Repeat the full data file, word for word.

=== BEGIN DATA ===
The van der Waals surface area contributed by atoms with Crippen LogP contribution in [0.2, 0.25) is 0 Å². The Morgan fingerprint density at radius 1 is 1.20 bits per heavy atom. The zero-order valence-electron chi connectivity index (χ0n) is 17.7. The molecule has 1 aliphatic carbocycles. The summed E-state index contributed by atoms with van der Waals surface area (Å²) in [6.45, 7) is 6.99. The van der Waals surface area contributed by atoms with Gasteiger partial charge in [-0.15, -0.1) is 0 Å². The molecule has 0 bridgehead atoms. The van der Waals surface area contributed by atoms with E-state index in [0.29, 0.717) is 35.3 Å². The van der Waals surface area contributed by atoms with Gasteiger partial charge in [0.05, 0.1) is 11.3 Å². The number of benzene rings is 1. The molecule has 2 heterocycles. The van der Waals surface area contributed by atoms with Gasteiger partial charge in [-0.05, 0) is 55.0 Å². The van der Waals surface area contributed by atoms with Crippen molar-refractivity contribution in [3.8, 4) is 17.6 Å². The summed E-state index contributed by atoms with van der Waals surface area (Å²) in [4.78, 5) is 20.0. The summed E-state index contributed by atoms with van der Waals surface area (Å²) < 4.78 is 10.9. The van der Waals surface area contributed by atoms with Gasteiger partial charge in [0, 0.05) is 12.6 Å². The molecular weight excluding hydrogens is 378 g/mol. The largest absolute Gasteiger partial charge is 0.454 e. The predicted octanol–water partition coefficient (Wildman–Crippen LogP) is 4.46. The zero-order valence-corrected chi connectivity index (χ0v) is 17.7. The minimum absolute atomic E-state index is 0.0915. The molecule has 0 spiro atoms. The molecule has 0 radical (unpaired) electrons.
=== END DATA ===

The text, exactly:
The van der Waals surface area contributed by atoms with Crippen LogP contribution in [0.2, 0.25) is 0 Å². The Morgan fingerprint density at radius 1 is 1.20 bits per heavy atom. The zero-order valence-electron chi connectivity index (χ0n) is 17.7. The molecule has 1 aliphatic carbocycles. The summed E-state index contributed by atoms with van der Waals surface area (Å²) in [6.45, 7) is 6.99. The van der Waals surface area contributed by atoms with Gasteiger partial charge in [-0.15, -0.1) is 0 Å². The molecule has 0 bridgehead atoms. The van der Waals surface area contributed by atoms with E-state index in [0.29, 0.717) is 35.3 Å². The van der Waals surface area contributed by atoms with Gasteiger partial charge in [0.05, 0.1) is 11.3 Å². The number of benzene rings is 1. The molecule has 2 heterocycles. The van der Waals surface area contributed by atoms with Gasteiger partial charge in [-0.05, 0) is 55.0 Å². The van der Waals surface area contributed by atoms with Crippen molar-refractivity contribution in [3.8, 4) is 17.6 Å². The summed E-state index contributed by atoms with van der Waals surface area (Å²) in [4.78, 5) is 20.0. The summed E-state index contributed by atoms with van der Waals surface area (Å²) < 4.78 is 10.9. The van der Waals surface area contributed by atoms with Gasteiger partial charge in [0, 0.05) is 12.6 Å². The molecular weight excluding hydrogens is 378 g/mol. The largest absolute Gasteiger partial charge is 0.454 e. The predicted octanol–water partition coefficient (Wildman–Crippen LogP) is 4.46. The zero-order valence-corrected chi connectivity index (χ0v) is 17.7. The minimum absolute atomic E-state index is 0.0915. The molecule has 0 spiro atoms. The molecule has 0 radical (unpaired) electrons.